What I still fail to understand is why BAE Systems has been the focus of investigation.

All contracts with Saudi are "government to government" is ifany slush fund existed, it did so with the full approval of the UK government at that time. Yet the SFO did not pick up anyone in government?

Personally, I think the whole thing should have been called "The SFO Investigation, as sponsored by Guardian Newspapers" as it all seemed driven by someone with a big chip on their shoulder about BAE, which very much includes the namby-pamby do-gooders at the Grauinad. You can tell now that their editors are disgusted at the failure to further destroy British industry and increase unemployment in the North West.

GOLF_BRAVO_ZULU
18th Dec 2006, 13:41
I also think that it was a plot by old fashioned Socialists and Liberals to wreck the British "arms industries". They would much rather Warton was turned over to making pace-makers and high tech wheel chairs.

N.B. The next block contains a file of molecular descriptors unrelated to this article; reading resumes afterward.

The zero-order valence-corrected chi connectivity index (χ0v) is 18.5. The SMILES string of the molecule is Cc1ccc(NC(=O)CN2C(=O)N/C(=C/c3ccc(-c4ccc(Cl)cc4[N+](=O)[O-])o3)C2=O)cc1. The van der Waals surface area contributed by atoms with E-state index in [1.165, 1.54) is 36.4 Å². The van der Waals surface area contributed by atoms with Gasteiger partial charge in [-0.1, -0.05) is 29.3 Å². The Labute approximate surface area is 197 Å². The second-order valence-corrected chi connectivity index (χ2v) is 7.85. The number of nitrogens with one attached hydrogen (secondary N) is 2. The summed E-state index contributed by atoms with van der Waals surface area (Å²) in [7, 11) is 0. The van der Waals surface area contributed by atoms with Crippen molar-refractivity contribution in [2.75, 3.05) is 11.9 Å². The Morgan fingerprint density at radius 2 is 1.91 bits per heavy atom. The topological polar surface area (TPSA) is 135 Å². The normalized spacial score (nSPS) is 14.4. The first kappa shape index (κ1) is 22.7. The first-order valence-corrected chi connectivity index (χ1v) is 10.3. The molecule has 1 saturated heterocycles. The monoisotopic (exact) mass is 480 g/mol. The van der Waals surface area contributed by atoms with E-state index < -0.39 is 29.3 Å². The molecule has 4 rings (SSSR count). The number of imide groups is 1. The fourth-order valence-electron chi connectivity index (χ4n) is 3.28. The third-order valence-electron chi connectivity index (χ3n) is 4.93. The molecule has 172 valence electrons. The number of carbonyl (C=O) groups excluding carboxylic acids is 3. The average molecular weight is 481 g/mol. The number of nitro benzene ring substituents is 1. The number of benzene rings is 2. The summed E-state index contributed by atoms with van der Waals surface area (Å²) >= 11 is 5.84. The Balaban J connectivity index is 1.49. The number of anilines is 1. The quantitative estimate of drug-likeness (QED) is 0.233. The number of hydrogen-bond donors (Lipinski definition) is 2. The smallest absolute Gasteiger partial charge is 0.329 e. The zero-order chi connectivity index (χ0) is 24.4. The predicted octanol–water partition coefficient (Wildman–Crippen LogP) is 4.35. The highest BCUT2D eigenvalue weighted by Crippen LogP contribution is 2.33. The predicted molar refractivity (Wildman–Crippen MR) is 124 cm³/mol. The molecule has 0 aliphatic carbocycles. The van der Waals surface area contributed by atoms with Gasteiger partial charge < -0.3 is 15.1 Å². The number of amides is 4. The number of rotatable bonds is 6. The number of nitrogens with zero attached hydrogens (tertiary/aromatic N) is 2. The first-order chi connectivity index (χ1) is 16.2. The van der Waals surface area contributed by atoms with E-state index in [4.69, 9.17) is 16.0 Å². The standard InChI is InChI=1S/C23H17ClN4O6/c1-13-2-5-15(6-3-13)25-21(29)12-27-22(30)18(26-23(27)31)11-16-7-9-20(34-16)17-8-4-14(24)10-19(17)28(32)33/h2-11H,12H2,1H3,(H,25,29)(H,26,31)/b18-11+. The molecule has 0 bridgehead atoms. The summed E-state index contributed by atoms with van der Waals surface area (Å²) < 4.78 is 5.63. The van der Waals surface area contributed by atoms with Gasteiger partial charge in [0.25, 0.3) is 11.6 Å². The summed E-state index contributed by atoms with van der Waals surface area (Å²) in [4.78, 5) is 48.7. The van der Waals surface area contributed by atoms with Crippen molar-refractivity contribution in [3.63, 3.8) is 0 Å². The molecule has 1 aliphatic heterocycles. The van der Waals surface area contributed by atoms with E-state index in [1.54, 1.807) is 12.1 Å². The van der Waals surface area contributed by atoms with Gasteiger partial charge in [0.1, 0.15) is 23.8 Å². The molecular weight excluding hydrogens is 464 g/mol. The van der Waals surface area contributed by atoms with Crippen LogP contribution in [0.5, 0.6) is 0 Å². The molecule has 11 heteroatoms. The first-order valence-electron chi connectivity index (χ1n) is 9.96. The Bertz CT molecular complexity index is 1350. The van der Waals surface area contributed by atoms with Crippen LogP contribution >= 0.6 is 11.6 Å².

As I posted in another place, it would have been better if the SFO had been told to put up or shut up with a definite kill date. Instead they have ended it on a note of high drama, shrouded in "no smoke without fire" and "whitewash" accusations. Whether or not BAE Sys will feel the need to throw money and effort at defending their reputation is up to them; but is it worth the aggravation?

It's a big hard hairy world out there and, until there are international laws and conventions on this, "commissions" and "good will gestures" will continue outside our neat Western ideals. I'm sure the Arabs see our way as a totally alien culture and are offended by our insinuation that their customs are corrupt.

We won't have heard the last of this because the Media is like a dog with a bone.